The photography instructor stuck wads of one dollar bills in his pockets; 500 hundred to be exact. He set the camera on a tripod and began photographing a model. Each time he clicked the shutter, he threw a dollar bill on the floor. Click; another dollar on the floor: Click; another dollar on the floor: Click; another dollar on the floor.
His point was very literal; each time a professional photographer took a photograph, it cost $1 to process the film into proofs. Since most wedding photographers using film (before digital) averaged 500-750 images a wedding, it cost us $500-$750 just in film and processing for a wedding. One pays very close attention to details when each click costs a dollar.
Because I spent $1 with each image I captured , I learned the most critical component of any and all photography: how to understand light. It was very annoying to get a proof back and find I had under or overexposed the image.
Without light, there is no image to capture; only blackness. I studied light more than I studied any other aspect of photography. (oddly, when digital came on the market and it didn’t cost $1 each time you clicked the shutter, many professional photographers found their images starting to deteriorate in quality because they got lazy with light assuming they could fix it in post processing)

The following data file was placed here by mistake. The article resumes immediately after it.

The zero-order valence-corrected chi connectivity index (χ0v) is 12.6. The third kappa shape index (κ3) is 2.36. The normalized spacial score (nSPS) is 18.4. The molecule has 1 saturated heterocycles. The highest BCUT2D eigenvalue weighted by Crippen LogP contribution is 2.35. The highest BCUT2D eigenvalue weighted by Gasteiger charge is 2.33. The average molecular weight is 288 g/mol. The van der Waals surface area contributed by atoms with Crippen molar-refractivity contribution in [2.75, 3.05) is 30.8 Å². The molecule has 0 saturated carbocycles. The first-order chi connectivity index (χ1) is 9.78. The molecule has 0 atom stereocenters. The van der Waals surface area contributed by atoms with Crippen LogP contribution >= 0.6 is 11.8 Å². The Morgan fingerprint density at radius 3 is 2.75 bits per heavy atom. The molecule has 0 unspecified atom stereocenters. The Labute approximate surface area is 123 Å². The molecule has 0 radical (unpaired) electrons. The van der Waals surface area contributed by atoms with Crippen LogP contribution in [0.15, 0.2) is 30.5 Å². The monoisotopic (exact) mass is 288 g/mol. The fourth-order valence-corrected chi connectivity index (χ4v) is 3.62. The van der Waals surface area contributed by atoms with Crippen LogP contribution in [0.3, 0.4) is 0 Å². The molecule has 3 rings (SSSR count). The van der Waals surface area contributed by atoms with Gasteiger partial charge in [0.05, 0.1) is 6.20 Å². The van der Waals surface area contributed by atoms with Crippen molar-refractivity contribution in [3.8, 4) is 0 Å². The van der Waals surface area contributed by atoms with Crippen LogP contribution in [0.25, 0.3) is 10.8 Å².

Landscape photographers call it chasing the light; looking for that optimal time of the day to capture stunning images and it’s really simple. I refer to this as Right Times for Great Light:
- 30 and 60 in the Morning
- 60 and 30 in the Evening
The best time for landscape photography is 30 minutes before and 60 minutes after sunrise in the morning; 60 minutes before and 30 minutes after sunset in the evening; the angle of the light to the earth creates great color. Therefore, the worst time of the day to do landscape photography is high noon; we refer to that light as flat-light. How many times have you ever said, “My, what a beautiful high noon sun it is!” Probably never. However, you’ve probably said, “What a beautiful sunrise!” or “Did you see that sunset last night?”
Let me illustrate:
This photo is in the Valley of Fire in Nevada about 3:00 PM, or two hours (120 minutes – outside of the optimal timeframe) before the sunset that day.
This photo is in the same area of the Valley of Fire about ten minutes after sunset. I had to use a tripod (which is a MUST to move your landscape photographs from good to great). See the difference?
Here is another example:
I drove by The Dinosaur Tree for years along the interstate south of Emporia, Kansas just waiting for the right light. This is one overcast, bleary day that I stopped.
Then I captured this image early one morning as the sun rose and the moon was setting. Quite a difference, isn’t it? (that tree has collapsed- I am so glad I captured this image before it was gone forever!)
After a while, noticing the quality of light becomes very natural and you’ll find yourself saying, “Oh, isn’t that great light!” then grab your camera and run outside. Great light makes even blah subjects look great.
Think of great light as Mother Nature’s makeup.
Up next for Tip 3 in this five-part series on Landscape Photography is: Controlling the Light
If this stimulates any other questions, please feel free to email me: firstname.lastname@example.org or call me: 316-734-6845. I love helping people capture better images!